3. The method of claim 1, wherein said presenting includes generating one or more virtual design elements representative of one or more objects located in the scene occluded from view of the first driver; obtaining a real image of the scene, the real image based on the point of view of the first driver; and causing the virtual design elements and the real image to be displayed together by the one or more displays.

4. The method of claim 3, wherein said causing the virtual design elements and the real image to be displayed together by the one or more displays includes arranging the generated one or more virtual design elements over a preselected area of the real image.

5. The method of claim 1, wherein said obtaining vehicle environment data includes obtaining additional data from a source discrete from the host vehicle, the external source including one of a beacon and a traffic camera.

6. The method of claim 1, wherein the vehicle environment data is associated with one or more sensing zones that correspond to one or more external areas of the host vehicle, wherein the one or more external areas of the host vehicle represent at least in part areas occluded from view of the first driver when operating the host vehicle.

7. A non-transitory computer-readable medium having modules for conveying information to a first driver of a host vehicle in a vehicle platoon regarding vehicle surroundings, wherein the vehicle platoon includes the host vehicle and a trailing vehicle that is physically separate from and behind the host vehicle and controlled by a second driver, the modules comprising: an information gathering module configured to collect data from one or more information sources associated with one or more sensing zones, wherein the one or more information sources include an information source mounted to the trailing vehicle, wherein the data includes a real image from the information source mounted to the trailing vehicle, wherein the real image depicts an area behind the trailing vehicle that is occluded from view of the first driver by the trailing vehicle; an augmented reality image rendering module configured to generate from the collected data one or more virtual design elements representative of objects occluded from view of the first driver; and a display module configured to: cause the virtual design elements to be presented to a display; and cause the real image of the area occluded from view of the first driver by the trailing vehicle to be presented to a display.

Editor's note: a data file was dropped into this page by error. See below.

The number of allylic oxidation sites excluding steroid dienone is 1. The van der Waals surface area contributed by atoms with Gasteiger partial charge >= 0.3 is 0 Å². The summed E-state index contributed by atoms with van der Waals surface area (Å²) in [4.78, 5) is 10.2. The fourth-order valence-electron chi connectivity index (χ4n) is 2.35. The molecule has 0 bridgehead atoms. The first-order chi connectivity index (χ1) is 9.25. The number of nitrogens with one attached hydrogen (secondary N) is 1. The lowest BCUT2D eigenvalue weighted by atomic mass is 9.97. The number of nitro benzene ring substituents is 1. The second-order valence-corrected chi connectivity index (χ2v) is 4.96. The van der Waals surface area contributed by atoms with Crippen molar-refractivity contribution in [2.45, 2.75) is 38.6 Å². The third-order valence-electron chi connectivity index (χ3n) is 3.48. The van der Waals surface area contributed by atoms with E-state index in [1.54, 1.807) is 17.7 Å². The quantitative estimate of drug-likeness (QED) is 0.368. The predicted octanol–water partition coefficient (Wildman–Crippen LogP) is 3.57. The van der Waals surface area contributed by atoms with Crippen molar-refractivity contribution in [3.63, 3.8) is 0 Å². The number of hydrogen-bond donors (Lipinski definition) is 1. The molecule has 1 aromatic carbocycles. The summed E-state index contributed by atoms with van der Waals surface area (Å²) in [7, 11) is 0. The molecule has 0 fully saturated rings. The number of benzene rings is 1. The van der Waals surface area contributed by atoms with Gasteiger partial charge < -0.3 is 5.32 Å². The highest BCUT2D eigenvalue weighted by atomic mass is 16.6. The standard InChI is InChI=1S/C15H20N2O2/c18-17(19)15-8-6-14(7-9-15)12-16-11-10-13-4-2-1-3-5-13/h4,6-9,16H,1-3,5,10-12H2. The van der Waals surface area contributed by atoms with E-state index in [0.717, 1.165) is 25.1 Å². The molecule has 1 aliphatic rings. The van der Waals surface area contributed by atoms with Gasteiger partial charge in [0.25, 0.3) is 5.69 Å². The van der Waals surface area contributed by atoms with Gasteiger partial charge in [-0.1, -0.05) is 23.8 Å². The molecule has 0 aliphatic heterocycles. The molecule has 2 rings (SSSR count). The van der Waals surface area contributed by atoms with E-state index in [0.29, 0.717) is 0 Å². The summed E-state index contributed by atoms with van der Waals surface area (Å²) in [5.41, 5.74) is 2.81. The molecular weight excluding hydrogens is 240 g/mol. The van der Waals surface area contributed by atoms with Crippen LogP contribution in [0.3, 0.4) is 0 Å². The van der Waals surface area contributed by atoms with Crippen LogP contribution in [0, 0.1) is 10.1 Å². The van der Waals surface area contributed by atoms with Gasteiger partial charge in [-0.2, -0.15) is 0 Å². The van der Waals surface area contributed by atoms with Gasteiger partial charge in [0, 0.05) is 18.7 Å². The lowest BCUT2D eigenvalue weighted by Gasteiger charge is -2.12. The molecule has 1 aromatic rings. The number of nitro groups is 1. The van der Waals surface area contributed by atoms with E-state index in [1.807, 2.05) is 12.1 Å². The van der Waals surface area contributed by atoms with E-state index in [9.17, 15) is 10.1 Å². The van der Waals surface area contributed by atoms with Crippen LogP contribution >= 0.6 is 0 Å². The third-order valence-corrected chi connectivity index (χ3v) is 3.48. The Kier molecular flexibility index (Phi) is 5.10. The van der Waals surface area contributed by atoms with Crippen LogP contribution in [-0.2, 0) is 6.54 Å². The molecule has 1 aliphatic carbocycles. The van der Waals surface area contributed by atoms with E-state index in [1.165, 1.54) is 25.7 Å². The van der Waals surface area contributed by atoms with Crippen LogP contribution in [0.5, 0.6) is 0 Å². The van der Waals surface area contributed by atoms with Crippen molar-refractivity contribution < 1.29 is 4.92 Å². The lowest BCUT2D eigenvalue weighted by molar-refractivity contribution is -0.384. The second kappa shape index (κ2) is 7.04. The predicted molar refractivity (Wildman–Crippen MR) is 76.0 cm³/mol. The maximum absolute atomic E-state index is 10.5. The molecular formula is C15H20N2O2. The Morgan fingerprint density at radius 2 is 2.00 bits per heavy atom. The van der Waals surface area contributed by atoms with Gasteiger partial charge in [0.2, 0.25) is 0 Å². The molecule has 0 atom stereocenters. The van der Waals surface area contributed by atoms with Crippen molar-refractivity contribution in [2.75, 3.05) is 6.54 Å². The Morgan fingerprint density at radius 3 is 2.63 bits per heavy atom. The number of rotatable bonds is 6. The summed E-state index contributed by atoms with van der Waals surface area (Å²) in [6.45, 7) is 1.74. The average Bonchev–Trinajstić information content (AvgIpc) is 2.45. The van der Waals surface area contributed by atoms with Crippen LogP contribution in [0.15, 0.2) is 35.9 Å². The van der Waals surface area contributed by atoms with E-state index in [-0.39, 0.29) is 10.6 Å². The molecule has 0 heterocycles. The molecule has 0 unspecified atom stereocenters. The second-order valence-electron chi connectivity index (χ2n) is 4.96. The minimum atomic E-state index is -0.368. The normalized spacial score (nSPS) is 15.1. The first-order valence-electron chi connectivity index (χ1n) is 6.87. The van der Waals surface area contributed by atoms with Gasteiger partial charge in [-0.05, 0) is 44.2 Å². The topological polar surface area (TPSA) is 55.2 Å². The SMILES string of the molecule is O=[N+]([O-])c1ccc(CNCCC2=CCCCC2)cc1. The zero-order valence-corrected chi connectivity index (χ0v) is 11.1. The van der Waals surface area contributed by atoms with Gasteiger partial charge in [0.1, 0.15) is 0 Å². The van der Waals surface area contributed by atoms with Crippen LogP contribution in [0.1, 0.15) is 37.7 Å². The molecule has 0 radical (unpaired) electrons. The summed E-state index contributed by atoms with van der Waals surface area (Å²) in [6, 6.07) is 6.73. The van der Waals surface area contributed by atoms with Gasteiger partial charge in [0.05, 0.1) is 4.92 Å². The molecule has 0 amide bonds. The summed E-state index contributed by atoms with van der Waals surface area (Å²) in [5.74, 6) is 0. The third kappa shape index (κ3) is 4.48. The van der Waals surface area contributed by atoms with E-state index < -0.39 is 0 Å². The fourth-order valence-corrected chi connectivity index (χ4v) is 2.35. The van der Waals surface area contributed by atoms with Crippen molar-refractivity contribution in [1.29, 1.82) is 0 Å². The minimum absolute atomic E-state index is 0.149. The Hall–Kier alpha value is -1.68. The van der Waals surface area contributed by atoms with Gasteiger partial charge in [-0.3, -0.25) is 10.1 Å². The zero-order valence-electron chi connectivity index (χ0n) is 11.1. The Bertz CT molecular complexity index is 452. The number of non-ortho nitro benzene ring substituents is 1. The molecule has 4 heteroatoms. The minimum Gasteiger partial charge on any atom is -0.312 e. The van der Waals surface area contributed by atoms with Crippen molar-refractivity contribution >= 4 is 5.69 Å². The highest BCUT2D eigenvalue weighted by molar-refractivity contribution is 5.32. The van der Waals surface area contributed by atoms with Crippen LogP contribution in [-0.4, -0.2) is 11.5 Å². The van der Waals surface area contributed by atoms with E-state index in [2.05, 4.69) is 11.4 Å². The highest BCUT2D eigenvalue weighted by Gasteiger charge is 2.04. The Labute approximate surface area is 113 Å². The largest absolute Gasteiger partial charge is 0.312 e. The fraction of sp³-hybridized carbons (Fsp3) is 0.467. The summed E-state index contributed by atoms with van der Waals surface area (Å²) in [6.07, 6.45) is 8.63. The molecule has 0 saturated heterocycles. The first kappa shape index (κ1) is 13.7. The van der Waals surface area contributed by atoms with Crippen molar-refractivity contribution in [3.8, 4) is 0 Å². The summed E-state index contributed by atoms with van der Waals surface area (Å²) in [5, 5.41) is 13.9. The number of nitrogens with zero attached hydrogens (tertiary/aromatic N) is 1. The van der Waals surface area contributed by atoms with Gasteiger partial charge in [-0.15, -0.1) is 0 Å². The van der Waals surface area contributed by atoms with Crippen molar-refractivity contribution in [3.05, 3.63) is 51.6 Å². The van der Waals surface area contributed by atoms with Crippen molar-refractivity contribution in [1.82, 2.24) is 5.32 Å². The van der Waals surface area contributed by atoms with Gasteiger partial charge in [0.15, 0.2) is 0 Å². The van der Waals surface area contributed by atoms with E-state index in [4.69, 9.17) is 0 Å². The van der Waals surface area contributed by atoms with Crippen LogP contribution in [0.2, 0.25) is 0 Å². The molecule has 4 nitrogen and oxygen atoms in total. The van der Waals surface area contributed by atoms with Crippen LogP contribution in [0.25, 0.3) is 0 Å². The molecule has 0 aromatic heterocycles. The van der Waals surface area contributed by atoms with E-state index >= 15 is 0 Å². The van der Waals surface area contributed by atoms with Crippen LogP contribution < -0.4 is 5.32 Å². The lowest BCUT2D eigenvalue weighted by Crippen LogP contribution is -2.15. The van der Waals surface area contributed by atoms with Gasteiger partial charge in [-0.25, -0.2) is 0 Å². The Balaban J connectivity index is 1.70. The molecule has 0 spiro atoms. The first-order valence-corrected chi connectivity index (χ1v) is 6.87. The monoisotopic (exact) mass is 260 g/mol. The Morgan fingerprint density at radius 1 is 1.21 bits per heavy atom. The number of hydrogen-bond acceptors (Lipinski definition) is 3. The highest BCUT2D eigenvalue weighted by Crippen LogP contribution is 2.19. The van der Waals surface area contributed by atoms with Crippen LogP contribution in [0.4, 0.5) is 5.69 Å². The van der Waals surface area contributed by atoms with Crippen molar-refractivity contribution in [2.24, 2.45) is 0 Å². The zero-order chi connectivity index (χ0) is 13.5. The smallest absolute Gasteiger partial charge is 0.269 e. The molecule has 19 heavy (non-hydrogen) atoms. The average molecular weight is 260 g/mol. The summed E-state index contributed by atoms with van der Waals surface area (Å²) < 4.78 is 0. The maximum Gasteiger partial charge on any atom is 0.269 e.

8. The computer-readable medium of claim 7, wherein the display module is further configured to cause the real image to be presented with the virtual design elements, wherein the real image and the virtual design elements together form an augmented reality environment.

9. The computer-readable medium of claim 8, wherein the augmented reality image rendering module is further configured to arrange and align the generated one or more virtual design elements over a preselected area of the real image.

10. The computer-readable medium of claim 7, wherein the one or more information sources include information sources selected from the group consisting of a digital camera, a thermal imaging device, radar, and lidar.